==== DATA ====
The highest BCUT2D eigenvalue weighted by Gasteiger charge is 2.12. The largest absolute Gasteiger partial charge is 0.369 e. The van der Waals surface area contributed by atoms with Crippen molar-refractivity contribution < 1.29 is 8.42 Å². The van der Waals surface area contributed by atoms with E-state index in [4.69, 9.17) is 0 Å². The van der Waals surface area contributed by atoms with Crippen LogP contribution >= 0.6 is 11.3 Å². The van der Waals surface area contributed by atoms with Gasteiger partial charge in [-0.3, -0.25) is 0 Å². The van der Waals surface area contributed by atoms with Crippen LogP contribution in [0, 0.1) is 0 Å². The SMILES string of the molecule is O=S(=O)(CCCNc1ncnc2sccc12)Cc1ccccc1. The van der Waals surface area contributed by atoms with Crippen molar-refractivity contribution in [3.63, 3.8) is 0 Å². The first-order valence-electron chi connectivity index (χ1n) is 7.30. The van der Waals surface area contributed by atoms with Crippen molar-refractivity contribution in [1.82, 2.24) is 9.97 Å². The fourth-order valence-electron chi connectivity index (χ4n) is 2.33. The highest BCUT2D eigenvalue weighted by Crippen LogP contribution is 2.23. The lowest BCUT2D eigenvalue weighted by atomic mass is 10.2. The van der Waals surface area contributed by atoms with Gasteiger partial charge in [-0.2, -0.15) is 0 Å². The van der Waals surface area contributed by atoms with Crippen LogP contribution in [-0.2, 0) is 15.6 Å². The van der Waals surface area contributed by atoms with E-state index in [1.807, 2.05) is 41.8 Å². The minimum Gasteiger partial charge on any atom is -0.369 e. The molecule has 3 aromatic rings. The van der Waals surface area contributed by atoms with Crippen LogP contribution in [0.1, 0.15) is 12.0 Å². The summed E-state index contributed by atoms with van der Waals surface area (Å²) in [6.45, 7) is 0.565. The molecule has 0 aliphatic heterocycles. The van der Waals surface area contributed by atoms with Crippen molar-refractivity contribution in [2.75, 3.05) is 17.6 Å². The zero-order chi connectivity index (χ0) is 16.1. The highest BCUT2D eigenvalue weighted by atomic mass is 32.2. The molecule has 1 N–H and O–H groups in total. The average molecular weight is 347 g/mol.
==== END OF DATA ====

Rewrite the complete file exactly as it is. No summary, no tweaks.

The highest BCUT2D eigenvalue weighted by Gasteiger charge is 2.12. The largest absolute Gasteiger partial charge is 0.369 e. The van der Waals surface area contributed by atoms with Crippen molar-refractivity contribution < 1.29 is 8.42 Å². The van der Waals surface area contributed by atoms with E-state index in [4.69, 9.17) is 0 Å². The van der Waals surface area contributed by atoms with Crippen LogP contribution >= 0.6 is 11.3 Å². The van der Waals surface area contributed by atoms with Gasteiger partial charge in [-0.3, -0.25) is 0 Å². The van der Waals surface area contributed by atoms with Crippen LogP contribution in [0, 0.1) is 0 Å². The SMILES string of the molecule is O=S(=O)(CCCNc1ncnc2sccc12)Cc1ccccc1. The van der Waals surface area contributed by atoms with Crippen molar-refractivity contribution in [3.63, 3.8) is 0 Å². The first-order valence-electron chi connectivity index (χ1n) is 7.30. The van der Waals surface area contributed by atoms with Crippen molar-refractivity contribution in [1.82, 2.24) is 9.97 Å². The fourth-order valence-electron chi connectivity index (χ4n) is 2.33. The highest BCUT2D eigenvalue weighted by Crippen LogP contribution is 2.23. The lowest BCUT2D eigenvalue weighted by atomic mass is 10.2. The van der Waals surface area contributed by atoms with Gasteiger partial charge in [-0.2, -0.15) is 0 Å². The van der Waals surface area contributed by atoms with Crippen LogP contribution in [-0.2, 0) is 15.6 Å². The van der Waals surface area contributed by atoms with E-state index in [1.807, 2.05) is 41.8 Å². The minimum Gasteiger partial charge on any atom is -0.369 e. The molecule has 3 aromatic rings. The van der Waals surface area contributed by atoms with Crippen LogP contribution in [0.1, 0.15) is 12.0 Å². The summed E-state index contributed by atoms with van der Waals surface area (Å²) in [6.45, 7) is 0.565. The molecule has 0 aliphatic heterocycles. The van der Waals surface area contributed by atoms with Crippen molar-refractivity contribution in [2.75, 3.05) is 17.6 Å². The zero-order chi connectivity index (χ0) is 16.1. The highest BCUT2D eigenvalue weighted by atomic mass is 32.2. The molecule has 1 N–H and O–H groups in total. The average molecular weight is 347 g/mol.